We often talk about protecting species, but if, as our technology evolves to more effectively ‘steal’ ideas from natural systems, from an innovation perspective alone, preserving context, in the form of complex ecosystems may likely turn out to be at least as important as preserving individual species. We don’t know what we don’t know, and often the surprisingly obvious and critical answer to a puzzle can only be determined by exploring a puzzle in its natural environment.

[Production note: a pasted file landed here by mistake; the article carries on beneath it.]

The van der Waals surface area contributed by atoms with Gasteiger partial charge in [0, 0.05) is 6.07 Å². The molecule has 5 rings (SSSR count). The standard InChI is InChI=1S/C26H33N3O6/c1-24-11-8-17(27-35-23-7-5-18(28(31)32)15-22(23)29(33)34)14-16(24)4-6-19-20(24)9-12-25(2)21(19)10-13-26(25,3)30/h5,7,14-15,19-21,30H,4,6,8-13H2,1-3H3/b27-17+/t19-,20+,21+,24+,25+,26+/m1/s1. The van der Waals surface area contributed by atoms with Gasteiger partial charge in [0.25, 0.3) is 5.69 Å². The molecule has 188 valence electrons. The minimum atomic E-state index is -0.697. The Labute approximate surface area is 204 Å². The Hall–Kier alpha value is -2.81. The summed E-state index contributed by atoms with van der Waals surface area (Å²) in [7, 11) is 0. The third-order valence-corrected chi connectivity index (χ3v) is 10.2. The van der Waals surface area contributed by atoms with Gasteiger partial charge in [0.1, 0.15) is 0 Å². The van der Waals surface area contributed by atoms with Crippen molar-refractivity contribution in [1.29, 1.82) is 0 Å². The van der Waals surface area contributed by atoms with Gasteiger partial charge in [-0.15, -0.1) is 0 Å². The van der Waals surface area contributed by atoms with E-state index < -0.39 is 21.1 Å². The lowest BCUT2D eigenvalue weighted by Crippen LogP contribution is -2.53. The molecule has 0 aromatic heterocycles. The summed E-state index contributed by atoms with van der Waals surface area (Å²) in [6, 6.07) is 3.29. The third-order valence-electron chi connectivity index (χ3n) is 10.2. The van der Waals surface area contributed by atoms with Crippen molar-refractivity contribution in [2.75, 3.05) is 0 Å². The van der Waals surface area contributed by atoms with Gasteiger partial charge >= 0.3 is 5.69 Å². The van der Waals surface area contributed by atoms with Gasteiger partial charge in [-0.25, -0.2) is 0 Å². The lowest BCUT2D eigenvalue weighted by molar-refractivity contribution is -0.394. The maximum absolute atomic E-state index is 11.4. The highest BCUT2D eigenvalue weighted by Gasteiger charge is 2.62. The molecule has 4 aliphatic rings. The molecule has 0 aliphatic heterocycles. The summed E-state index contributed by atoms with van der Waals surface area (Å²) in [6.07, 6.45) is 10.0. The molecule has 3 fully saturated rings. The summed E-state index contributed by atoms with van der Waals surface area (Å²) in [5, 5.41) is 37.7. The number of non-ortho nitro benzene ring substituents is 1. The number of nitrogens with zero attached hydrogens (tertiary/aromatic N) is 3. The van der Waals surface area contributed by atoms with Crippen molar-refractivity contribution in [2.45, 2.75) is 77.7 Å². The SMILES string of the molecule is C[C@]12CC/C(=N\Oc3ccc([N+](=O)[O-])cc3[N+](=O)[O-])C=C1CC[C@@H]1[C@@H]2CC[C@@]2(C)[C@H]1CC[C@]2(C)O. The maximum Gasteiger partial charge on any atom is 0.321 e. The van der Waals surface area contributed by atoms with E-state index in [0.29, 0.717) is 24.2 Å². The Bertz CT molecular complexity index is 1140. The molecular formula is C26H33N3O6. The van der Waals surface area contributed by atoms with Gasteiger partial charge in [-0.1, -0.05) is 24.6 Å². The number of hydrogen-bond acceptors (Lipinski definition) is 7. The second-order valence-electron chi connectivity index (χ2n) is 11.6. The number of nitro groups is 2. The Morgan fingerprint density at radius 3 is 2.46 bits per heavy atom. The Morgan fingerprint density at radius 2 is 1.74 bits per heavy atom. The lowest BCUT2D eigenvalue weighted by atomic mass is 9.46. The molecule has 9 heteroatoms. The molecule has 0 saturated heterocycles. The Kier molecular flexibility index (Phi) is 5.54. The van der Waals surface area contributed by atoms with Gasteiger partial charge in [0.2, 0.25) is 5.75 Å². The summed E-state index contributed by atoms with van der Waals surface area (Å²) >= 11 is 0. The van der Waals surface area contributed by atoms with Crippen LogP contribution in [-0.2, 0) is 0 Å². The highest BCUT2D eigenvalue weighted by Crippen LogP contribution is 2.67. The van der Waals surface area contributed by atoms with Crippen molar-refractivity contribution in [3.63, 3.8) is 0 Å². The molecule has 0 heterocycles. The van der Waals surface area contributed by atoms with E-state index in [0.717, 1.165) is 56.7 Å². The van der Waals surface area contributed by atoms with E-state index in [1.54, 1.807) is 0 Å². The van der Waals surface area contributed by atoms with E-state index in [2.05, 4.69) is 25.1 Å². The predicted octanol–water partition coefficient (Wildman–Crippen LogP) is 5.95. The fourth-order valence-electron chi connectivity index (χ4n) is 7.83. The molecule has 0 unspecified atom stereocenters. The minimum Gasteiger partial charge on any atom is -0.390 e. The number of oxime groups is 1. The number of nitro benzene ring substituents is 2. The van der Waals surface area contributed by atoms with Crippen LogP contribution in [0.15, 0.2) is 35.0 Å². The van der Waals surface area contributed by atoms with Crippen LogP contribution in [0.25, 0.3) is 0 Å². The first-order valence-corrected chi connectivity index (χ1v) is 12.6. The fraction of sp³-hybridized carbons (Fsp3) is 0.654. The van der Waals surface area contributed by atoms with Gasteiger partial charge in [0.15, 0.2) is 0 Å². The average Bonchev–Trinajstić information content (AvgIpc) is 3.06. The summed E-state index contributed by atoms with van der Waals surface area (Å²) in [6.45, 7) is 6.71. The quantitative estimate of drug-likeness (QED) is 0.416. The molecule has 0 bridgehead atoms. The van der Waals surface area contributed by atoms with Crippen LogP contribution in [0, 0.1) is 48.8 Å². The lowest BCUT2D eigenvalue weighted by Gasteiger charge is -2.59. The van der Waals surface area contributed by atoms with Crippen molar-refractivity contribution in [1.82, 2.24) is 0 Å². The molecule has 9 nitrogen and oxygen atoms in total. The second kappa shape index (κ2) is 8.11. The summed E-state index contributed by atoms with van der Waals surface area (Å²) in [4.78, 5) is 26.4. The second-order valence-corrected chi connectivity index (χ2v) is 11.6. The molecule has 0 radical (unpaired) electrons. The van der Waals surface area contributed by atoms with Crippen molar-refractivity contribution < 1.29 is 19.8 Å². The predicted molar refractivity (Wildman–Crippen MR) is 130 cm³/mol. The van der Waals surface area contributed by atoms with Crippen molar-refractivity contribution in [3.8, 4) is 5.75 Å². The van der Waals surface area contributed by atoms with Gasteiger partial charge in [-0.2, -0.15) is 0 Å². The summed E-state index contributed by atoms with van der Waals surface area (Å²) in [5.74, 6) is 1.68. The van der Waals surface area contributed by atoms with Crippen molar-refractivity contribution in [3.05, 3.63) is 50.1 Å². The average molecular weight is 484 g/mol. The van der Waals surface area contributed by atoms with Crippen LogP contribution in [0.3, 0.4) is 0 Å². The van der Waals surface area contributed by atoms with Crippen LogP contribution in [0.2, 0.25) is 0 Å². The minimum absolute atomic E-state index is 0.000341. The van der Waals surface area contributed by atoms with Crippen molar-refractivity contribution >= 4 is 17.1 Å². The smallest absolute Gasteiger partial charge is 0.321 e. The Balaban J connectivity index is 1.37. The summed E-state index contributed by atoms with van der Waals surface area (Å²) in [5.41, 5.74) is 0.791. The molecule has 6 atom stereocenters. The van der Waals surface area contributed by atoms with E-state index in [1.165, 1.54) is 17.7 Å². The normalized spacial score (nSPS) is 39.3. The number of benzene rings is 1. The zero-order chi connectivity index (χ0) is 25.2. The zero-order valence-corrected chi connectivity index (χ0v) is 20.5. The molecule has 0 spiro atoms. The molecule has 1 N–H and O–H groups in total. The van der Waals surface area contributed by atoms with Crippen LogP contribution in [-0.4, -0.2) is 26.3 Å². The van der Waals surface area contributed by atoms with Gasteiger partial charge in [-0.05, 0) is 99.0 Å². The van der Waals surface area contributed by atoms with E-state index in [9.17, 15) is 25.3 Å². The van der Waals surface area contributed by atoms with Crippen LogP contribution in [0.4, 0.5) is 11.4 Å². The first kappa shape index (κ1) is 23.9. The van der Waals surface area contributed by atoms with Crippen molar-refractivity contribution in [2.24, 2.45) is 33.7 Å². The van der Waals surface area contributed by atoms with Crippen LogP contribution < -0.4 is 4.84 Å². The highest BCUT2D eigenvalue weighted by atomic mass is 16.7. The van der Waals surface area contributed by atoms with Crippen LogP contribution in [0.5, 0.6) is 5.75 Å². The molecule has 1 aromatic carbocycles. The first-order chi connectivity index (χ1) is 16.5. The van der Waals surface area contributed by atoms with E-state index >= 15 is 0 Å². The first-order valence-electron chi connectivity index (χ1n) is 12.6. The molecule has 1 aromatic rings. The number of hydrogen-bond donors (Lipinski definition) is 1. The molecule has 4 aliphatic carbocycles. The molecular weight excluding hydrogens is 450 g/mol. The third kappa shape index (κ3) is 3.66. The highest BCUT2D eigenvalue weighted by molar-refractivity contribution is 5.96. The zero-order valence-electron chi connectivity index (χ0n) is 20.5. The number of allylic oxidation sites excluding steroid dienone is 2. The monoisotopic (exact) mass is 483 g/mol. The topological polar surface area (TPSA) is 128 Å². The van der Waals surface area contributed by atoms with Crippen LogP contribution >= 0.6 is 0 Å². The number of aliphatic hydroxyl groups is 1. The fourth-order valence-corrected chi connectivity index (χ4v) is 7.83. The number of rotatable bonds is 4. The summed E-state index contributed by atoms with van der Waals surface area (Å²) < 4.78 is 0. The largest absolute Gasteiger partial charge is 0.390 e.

Enlightened Self-Interest. Could we use an analogy to the zebra to help control malaria? Could we steal avian navigation for gps? I have no idea, but I believe this makes pursuing conservation enlightened self-interest of the highest order. We want to save the environment for all sorts of reasons, but one of the most interesting is that one-day, some part of it could save us.
Image credit: Pixabay